OK, so it was a call-in session on alternative rock station Alice 105.9. Don’t let that impact my street cred.

My first thought was that these opposing people were crazy. I incredulously posted on Facebook about how could anyone object to THE PRESIDENT OF THE UNITED STATES trying to encourage our children to stay in school?

And then the plot thickened because I heard back from so many of you:

Gretchen White of LifeNut said:

I have no problem at all with the president giving a pep talk to kids about doing well in school. Other presidents have made similar addresses to students, and I think it’s harmless and important for kids to feel all levels of our elected representatives are friendly and accessible.

It is the after-speech curriculum/teaching plans that made the needle skip off my record.

I don’t understand why they must return to their classrooms to hear books read about Obama, brainstorm how they must help Obama, recall Obama’s historic moments and speeches, and think about what Obama should say in his next speech to them (interrupting an-already planned school day, again?) If Bush had done this? Uproar, and everyone knows it.

Jenna of Mom in Progress asserts:

For our children to be privileged to see their president on live television speaking to them in a personal way seems like something any parent should be glad for. Doing it in the evening is going to miss so many students, and perhaps the ones who would benefit most from hearing such a message. When did we become so cynical to think that the main reason for our president to address school-aged students is to bolster his own political agenda? Are we so jaded as to think that he would have no good intentions for the future of the country that he loves enough to serve in the highest position?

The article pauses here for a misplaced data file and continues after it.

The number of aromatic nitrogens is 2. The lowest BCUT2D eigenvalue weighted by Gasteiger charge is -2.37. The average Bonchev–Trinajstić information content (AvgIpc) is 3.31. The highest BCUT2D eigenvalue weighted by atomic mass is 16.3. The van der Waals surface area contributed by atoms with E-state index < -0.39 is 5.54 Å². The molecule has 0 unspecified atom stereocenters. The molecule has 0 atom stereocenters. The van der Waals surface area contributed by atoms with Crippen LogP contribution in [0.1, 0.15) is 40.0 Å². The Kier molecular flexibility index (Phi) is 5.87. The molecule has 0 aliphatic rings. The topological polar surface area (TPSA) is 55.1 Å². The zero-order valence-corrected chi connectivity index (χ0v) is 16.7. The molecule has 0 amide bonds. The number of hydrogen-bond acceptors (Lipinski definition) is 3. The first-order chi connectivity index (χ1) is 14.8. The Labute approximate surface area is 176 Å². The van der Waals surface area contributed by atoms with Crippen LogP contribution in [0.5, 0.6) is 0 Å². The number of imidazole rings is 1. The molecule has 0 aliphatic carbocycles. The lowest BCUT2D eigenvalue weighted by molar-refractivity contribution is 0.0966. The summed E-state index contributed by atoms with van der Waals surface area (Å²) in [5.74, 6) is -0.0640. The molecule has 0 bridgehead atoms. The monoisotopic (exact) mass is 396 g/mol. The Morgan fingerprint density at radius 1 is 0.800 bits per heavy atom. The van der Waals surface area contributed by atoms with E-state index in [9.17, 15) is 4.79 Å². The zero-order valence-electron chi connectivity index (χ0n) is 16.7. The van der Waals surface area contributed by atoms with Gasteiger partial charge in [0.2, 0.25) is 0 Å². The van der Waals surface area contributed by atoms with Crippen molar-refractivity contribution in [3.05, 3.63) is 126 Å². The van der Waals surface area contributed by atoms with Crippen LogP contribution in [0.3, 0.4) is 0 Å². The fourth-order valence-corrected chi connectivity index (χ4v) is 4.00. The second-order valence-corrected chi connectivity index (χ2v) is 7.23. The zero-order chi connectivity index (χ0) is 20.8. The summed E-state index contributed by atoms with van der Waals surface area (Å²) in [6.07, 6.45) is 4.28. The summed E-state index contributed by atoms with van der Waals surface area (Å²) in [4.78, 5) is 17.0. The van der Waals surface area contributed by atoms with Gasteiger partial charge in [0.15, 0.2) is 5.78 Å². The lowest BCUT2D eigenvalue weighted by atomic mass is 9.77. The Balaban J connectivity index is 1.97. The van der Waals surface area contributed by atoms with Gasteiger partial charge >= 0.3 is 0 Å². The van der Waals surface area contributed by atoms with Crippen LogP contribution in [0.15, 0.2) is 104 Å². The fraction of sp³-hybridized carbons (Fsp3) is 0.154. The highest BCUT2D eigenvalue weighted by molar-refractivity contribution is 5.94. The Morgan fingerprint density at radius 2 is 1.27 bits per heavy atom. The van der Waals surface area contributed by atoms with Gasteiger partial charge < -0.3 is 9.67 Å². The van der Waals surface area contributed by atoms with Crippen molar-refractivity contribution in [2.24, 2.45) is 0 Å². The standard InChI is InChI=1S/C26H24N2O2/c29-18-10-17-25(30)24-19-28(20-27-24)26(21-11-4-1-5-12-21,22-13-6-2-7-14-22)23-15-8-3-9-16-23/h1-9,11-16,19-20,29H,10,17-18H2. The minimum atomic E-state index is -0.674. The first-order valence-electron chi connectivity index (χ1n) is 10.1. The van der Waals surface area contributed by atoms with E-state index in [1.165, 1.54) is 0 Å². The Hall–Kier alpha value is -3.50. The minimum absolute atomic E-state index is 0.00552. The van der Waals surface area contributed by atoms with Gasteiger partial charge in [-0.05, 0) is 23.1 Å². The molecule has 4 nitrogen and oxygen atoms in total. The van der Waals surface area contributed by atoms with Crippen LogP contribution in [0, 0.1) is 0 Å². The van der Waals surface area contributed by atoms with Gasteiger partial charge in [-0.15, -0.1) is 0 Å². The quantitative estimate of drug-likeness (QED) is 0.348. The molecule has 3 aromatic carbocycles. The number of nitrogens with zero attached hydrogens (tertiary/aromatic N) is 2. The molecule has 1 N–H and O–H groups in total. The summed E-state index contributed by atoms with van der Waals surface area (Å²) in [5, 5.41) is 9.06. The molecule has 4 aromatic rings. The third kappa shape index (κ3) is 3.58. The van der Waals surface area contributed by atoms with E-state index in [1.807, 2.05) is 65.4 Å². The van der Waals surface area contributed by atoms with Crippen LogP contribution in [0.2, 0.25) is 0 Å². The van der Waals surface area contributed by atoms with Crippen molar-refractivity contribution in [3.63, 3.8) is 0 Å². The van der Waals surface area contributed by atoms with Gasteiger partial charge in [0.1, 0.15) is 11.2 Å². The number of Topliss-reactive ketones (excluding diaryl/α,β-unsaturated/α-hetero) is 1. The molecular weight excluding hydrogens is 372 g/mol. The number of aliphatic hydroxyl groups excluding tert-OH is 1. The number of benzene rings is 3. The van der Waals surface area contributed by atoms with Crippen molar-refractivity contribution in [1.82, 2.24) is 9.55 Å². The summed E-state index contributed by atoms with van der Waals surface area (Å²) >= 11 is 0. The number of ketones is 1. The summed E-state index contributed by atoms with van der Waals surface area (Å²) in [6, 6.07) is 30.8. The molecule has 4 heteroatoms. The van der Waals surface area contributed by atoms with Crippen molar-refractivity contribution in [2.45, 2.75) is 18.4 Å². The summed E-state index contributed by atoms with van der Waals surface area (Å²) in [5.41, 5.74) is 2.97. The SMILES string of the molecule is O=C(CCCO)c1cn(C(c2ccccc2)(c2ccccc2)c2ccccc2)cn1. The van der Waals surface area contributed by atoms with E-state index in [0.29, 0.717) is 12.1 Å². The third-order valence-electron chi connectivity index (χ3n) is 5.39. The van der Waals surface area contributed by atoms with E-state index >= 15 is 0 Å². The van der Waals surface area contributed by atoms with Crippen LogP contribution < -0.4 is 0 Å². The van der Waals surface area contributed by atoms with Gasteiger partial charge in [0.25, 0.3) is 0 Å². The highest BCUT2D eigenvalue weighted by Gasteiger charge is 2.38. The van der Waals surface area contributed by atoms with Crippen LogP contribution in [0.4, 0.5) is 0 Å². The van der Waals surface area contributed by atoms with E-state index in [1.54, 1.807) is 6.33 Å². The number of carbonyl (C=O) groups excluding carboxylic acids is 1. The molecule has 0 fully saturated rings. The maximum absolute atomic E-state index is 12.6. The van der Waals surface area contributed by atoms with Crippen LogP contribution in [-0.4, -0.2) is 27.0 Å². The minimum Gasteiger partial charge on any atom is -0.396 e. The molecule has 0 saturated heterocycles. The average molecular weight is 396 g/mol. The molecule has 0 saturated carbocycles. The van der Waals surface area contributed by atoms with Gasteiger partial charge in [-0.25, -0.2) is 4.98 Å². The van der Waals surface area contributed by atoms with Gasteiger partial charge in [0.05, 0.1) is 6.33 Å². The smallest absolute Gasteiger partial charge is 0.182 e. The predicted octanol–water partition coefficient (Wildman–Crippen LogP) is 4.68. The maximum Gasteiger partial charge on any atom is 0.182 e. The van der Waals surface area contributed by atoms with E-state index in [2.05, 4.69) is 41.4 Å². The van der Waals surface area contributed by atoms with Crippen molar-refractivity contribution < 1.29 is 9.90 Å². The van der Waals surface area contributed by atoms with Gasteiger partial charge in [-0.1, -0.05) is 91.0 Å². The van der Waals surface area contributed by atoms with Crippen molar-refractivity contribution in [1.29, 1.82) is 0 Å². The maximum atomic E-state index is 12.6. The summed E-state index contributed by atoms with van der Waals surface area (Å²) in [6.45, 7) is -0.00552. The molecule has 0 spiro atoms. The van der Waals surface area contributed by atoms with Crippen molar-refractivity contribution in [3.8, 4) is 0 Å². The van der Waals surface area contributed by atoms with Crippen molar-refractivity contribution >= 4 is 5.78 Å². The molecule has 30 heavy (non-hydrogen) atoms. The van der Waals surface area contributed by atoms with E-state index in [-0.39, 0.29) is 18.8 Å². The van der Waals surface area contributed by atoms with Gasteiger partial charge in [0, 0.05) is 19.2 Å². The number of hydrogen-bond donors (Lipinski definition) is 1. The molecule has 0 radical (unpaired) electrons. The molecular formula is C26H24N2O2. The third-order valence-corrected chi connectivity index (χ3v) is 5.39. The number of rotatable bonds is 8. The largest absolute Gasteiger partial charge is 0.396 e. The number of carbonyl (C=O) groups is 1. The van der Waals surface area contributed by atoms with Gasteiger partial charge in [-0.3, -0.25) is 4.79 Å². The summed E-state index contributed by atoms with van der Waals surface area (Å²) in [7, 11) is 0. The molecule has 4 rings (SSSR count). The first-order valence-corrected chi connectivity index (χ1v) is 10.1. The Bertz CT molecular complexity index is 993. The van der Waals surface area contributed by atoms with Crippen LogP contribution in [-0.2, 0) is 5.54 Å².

Chris of MaMa Bird’s Blog said:

Obama Speech Divides Parents

President Barack Obama’s plan to address the nation’s students during the school day Tuesday has polarized parents over whether it’s OK for their kids to listen to the speech.

On one side are parents who say the webcast speech to K-12 students is “political recruiting” and “spreading the liberal agenda.”

On the other are those who say listening to presidential speeches is an important part of American culture and the education process.

The White House officially announced the speech Wednesday morning, and the U.S. Department of Education followed up with a letter to school principals and a lesson plan for discussing the talk. The White House said the speech will address the importance of studying and staying in school.

Most metro-area districts passed information about the speech on to their schools Wednesday afternoon, asking principals to send the information home with students that same day.

But word of the address leaked out early and spread rapidly online and on talk radio, and some parents reacted strongly to the perceived motive for the speech.

School districts in the metro area immediately began fielding phone calls and e-mails from parents.

Many wanted more information about Obama’s agenda, but others reacted angrily and threatened to

Join in on Labor Day Lunches to Promote Child Nutrition Act

Slow Food chapters in Denver, Boulder and other Colorado towns will host community potlucks Monday to promote passage of a Child Nutrition Act demanding healthy, nutritious foods in schools. The “Eat In” is part of Slow Food’s national day of action urging change in school lunch programs, including more funding, better quality food and nutritional education.